Hot Stone Massage
Mike O’Conner, Courier Mail
Outside, a chill south-westerly wind beats against the glass door panes, the wood fire crackles occasionally, the only other sound an occasional low-pitched sigh.
A hot stone massage is undeniably relaxing.
If I’d lifted my head from the portable massage table that Ali, the owner of visiting massage service Ripple Massage had set up in the chalet, the view would have been westwards across the Canungra Valley and the smoke-blue razorbacks of the Great Dividing Range beyond.
My head, however, remained buried in the massage table. I may or may not have had the strength to lift it.
The Polish Place, in one of the chalets of which I lay oiled, is one of the landmarks on Mt Tamborine.
Clinging to the edge of the plateau, its indoor-outdoor restaurant gives stunning views out across the valley, an outlook shared by its A-framed chalets.
Those who enjoy a bed with a view should rejoice in that from the loft bedrooms which look out through the windows cut high into the back wall.
Look closely and you can see the cleft of Cunningham’s Gap to the Northwest.
Phil and Ania Sowter have owned and run the Polish Place since its inception, arriving on the mountain in 1983.
Ania’s accent leaves no doubt as to the origin of the Polish theme which they chose, a theme which runs from the decor to the food and the vodka which is urged on guests.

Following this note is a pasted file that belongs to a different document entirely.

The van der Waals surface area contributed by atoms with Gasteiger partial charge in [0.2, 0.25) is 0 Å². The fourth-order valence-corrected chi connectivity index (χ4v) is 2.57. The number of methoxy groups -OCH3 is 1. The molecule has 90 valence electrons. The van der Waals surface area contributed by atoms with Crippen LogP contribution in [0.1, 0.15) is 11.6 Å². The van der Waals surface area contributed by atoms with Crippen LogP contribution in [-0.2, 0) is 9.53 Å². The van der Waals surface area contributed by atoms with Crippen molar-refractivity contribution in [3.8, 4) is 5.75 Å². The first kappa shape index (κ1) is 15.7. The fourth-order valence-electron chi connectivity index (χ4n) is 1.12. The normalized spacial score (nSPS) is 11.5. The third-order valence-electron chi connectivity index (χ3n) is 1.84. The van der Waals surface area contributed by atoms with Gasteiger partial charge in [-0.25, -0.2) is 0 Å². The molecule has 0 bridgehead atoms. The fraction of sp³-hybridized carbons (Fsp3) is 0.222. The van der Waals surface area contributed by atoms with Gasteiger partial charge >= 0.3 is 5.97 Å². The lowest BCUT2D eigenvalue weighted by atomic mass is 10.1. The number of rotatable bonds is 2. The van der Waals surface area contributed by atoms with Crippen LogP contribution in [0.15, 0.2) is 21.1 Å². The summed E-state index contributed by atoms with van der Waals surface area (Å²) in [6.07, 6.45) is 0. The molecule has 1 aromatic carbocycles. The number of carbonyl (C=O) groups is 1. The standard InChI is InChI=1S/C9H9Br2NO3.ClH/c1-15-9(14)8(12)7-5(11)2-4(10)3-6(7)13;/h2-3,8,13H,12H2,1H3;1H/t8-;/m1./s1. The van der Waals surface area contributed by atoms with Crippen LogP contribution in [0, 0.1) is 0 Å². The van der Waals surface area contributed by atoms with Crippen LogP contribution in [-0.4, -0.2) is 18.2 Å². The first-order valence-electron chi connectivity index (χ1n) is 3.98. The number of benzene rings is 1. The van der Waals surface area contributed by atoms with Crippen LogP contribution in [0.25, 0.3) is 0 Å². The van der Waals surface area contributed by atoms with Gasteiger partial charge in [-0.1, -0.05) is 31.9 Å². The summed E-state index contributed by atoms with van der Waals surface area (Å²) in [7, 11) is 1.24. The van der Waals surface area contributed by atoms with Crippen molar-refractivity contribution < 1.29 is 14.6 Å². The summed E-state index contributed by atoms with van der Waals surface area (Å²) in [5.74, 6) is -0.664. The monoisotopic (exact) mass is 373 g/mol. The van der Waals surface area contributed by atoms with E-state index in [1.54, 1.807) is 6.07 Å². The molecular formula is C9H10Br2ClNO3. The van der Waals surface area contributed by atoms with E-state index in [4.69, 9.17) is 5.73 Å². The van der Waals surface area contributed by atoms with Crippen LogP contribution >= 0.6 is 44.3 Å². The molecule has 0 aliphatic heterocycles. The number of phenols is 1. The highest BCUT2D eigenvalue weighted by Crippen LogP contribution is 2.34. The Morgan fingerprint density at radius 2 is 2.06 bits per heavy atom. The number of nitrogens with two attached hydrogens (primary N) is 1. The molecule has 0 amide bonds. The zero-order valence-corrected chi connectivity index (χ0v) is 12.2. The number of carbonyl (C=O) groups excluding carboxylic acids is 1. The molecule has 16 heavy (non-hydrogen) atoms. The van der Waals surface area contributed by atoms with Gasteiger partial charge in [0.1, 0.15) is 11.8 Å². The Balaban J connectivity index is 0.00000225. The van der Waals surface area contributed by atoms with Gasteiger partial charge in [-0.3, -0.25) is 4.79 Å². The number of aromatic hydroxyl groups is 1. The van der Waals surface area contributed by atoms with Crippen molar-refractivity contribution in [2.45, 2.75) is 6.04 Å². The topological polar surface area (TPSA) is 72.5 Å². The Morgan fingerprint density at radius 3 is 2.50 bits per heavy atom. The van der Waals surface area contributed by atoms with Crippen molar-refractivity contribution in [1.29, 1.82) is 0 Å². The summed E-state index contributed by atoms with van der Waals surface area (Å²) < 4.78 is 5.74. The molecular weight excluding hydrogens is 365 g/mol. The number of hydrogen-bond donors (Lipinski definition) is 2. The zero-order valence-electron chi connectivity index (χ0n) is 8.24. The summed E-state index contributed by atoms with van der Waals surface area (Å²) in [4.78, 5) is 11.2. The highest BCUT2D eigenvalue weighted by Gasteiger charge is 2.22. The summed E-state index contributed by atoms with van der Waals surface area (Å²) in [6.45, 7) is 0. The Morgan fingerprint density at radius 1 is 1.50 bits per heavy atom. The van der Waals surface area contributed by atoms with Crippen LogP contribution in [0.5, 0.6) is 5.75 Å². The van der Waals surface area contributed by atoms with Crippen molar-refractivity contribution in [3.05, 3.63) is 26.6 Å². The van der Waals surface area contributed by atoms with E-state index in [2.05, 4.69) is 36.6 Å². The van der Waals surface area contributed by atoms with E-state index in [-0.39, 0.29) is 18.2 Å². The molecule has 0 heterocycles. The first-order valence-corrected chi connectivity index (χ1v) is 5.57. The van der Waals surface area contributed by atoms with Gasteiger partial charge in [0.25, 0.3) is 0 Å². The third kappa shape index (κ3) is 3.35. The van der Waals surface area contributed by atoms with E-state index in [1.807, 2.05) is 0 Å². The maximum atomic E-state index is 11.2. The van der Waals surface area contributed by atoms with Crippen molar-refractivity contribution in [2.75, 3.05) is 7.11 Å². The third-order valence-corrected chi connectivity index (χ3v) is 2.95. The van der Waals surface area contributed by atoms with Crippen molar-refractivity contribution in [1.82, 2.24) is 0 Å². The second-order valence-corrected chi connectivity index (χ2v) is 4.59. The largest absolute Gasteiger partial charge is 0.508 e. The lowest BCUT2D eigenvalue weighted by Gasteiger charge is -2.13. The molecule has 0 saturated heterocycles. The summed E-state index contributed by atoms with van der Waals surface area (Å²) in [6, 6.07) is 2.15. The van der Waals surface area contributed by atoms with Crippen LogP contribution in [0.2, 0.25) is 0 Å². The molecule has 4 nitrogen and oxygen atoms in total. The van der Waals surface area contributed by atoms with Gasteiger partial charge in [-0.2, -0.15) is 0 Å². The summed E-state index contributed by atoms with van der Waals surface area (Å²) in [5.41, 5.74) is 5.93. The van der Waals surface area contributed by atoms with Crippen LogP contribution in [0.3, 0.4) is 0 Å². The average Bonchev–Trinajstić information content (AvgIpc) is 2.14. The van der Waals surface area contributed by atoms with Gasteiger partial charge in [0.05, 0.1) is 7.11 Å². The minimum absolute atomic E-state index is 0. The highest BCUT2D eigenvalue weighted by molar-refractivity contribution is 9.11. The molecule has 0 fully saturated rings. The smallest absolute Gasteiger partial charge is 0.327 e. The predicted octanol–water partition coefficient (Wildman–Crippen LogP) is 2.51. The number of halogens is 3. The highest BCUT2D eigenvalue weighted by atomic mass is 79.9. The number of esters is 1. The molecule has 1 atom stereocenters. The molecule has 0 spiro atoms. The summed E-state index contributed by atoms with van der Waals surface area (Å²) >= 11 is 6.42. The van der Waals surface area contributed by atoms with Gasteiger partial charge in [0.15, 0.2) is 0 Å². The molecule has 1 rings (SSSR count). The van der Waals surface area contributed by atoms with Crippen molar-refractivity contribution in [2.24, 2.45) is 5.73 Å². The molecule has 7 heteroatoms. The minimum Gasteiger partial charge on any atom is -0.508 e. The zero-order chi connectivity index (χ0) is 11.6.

Kransky, port hocks, sauerkraut, potatoes, pirogi and duck seasoned with grapes and apple rule.
Resolve to eat nothing but steamed vegetables for the next week, reach for the wine list and planting your feet firmly beneath the table, prepare to fortify your body against the winter chill.
As you leave the flatlands and begin the ascent to the 4 km wide and 8 km long plateau that is Tamborine, the spiked outline of the Gold Coast skyline is plainly visible from the south.
The mountain supports three communities – Eagle Heights, North Tamborine and Mt Tamborine – and a permanent population of about 5000 scattered across the plateau.
Despite its proximity to Brisbane and the Gold Coast, it remains a wooded retreat locked in it own time zone where the newsagent shuts at 2 pm on a Saturday.
That Lotto ticket I tried to buy probably wouldn’t have won anyway – and a place where could safely presume that everyone knows everyone else’s business or knows someone who does.”